Veiled Female Head from a Cyprian Funerary Monument
|Date||ca. 450 B.C.|
|Medium, technique||hammered, cast, bronze|
height: 31.2 cm
|On view||This artwork is on view at the permanent exhibition|
One of the most valuable pieces in the Collection of Classical Antiquities had been acquired by a prestigious Venetian family, the Grimanis, between the 16th and 18th centuries, presumably from Greece. What had been one of the oldest and largest collections in Venice was sold off by the impoverished descendants of the family in the late 1820s. Gábor Fejérváry, who amassed the most significant private collection of ancient art in the 19th century in Hungary, and his nephew, Ferenc Pulszky, later director of the National Museum, purchased the jug in Milan in 1833. It was only acquired by the National Museum after Pulszky’s death, and thence by the Museum of Fine Arts.
Greek bronzeworkers also produced water vessels (hydria) and wine jugs (oinochoe) for banquets. Whereas in the 6th century B.C., the bodies of the vessels were frequently cast, later they were hammered from sheet metal. The latter technique enabled craftsmen to produce individual pieces, although they generally used conventional decorative motifs. In all probability, the Grimani jug, this masterpiece of bronze craft, was produced in one of the major metalworking centres of the age, Corinth, at the height of classical Greek culture, circa 450 B.C.
The harmony of the masterfully shaped body and its decoration sets the piece apart from similar vessels of the period. The simple but finely wrought jug is decorated with motifs on the cast base and handle subsequently attached to the body hammered out of sheet bronze. The tongue-pattern sequence around the base, the series of pearl-like ribs following the curve of the handle and the palmette at their ends are mere accessories to the two mythical hybrid creatures, the real adornments of the vessel. The one with pointed ears and beard, sitting on the edge of the spout, has the more prominent position. Silenos, from the retinue of Dionysos, the god of wine, greedily awaits the opportunity to dip the drinking horns held in his hands into the contents of the jug.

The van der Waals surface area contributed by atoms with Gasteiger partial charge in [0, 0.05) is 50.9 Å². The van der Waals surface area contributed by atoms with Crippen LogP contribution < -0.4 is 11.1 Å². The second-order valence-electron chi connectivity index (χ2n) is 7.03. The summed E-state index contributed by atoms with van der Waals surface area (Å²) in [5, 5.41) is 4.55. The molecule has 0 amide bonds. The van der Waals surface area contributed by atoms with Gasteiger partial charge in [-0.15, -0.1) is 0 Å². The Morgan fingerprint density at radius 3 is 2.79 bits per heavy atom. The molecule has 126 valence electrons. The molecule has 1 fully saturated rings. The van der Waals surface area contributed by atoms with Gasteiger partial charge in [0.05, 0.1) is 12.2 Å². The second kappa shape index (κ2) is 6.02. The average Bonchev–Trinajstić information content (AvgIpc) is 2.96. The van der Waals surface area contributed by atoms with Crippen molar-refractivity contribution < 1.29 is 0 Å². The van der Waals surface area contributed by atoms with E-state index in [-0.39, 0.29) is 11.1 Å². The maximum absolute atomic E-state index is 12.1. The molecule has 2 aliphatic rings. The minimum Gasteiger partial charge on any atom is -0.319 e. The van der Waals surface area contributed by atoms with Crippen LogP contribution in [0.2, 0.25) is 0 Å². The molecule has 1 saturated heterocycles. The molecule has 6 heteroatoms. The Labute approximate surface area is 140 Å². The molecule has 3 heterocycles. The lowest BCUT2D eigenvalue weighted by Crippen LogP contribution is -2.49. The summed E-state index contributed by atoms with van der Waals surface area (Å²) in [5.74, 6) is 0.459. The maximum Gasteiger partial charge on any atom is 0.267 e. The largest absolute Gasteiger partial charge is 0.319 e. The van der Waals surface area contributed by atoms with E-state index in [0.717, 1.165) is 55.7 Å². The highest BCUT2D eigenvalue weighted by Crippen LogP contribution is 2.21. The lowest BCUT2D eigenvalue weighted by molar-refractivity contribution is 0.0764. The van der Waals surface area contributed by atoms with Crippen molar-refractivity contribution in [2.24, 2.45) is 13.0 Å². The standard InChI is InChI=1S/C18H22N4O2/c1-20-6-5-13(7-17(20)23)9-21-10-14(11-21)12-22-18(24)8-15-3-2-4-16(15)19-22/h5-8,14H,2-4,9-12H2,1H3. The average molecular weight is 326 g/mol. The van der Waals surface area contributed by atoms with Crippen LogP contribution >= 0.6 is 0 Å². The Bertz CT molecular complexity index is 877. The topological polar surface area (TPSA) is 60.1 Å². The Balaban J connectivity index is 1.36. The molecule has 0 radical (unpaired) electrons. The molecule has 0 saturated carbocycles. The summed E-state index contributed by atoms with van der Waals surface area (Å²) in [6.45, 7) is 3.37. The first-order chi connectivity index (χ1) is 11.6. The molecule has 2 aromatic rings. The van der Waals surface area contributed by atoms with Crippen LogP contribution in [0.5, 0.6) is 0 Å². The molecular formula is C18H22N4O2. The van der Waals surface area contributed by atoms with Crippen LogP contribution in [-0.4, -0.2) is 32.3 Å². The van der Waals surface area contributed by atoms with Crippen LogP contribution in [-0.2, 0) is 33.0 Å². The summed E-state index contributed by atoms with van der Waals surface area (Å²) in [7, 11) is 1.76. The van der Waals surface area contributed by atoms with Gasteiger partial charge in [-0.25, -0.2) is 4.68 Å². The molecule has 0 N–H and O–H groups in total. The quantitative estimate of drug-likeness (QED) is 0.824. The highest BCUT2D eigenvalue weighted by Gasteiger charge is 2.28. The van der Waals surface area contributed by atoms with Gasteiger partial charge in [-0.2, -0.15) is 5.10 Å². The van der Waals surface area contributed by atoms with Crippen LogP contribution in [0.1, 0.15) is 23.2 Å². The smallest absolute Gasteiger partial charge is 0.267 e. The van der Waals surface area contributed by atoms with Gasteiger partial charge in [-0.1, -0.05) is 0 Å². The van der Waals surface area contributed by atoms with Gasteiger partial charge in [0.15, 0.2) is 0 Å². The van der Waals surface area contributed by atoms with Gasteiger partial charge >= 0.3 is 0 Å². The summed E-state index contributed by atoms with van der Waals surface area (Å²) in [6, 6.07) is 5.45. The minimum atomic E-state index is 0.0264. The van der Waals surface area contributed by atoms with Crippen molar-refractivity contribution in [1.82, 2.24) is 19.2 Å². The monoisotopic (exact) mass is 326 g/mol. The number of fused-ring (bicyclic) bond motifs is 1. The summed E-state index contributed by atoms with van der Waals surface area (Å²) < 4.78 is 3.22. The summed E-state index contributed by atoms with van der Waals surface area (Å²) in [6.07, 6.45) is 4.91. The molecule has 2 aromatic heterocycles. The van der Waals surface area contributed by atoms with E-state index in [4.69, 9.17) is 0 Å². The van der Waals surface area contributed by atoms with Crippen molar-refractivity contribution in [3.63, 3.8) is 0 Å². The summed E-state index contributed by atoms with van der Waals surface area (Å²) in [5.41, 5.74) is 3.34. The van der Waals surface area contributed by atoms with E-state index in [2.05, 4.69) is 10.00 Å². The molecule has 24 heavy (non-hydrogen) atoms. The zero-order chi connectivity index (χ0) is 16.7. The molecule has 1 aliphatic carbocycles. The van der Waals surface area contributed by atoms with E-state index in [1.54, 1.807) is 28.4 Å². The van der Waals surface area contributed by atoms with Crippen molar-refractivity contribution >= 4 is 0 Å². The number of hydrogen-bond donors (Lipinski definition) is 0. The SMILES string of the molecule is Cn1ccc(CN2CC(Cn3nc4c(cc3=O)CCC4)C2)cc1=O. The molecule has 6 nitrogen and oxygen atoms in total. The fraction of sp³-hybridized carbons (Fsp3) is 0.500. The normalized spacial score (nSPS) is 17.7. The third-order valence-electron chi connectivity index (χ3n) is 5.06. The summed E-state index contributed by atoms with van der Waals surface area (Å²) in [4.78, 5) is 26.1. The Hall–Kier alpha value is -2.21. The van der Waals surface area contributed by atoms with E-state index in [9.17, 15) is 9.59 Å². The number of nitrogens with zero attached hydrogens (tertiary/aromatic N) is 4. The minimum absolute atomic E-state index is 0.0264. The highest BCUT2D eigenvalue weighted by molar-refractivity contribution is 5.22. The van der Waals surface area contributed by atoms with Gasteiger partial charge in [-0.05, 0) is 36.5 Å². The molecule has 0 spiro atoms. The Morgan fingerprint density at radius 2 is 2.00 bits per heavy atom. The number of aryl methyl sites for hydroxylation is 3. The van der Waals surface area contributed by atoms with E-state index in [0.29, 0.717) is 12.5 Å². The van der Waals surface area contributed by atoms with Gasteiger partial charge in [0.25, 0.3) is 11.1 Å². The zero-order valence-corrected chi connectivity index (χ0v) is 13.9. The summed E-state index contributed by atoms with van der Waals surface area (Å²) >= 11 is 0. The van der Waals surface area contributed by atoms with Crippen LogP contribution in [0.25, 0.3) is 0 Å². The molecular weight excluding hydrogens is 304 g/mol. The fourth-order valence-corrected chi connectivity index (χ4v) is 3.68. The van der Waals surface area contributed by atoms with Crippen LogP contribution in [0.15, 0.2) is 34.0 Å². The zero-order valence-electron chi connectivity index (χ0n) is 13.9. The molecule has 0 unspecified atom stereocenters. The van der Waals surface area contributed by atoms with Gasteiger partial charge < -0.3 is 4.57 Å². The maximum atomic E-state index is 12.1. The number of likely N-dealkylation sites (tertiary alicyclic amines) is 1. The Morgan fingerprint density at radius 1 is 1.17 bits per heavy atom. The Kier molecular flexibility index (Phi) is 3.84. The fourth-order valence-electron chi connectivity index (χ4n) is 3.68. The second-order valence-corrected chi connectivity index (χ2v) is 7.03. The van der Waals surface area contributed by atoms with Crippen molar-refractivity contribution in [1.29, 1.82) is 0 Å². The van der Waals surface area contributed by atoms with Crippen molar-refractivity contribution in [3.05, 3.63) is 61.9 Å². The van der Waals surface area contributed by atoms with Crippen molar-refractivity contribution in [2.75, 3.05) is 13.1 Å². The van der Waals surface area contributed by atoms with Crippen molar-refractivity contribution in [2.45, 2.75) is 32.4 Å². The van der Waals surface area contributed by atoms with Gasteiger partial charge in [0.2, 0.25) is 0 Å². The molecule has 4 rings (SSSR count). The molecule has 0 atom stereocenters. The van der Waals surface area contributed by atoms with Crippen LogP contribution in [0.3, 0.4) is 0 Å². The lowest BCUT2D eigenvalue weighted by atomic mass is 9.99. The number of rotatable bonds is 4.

At the base of the handle, behind the figure evoking fun and wild revelry, sits a siren with outstretched wings. Ancient Greeks thought that these beings with the body of a bird and the head of a woman awaited those entering the gate of the Underworld, to alleviate the bitterness of death. Even Odysseus had to have himself tied to the mast of his ship upon hearing their “clear-toned song”, enticing but fatal.
As the Greeks believed that they would also attend banquets in the afterlife, their tombs often contained vessels they might need for these occasions. The Grimani Jug, which has survived intact for thousands of years, was probably buried deep in a grave shortly after its production, in order to accompany its owner into the realm of Hades.
Following MARIANNA DÁGI
This record is subject to revision due to ongoing research.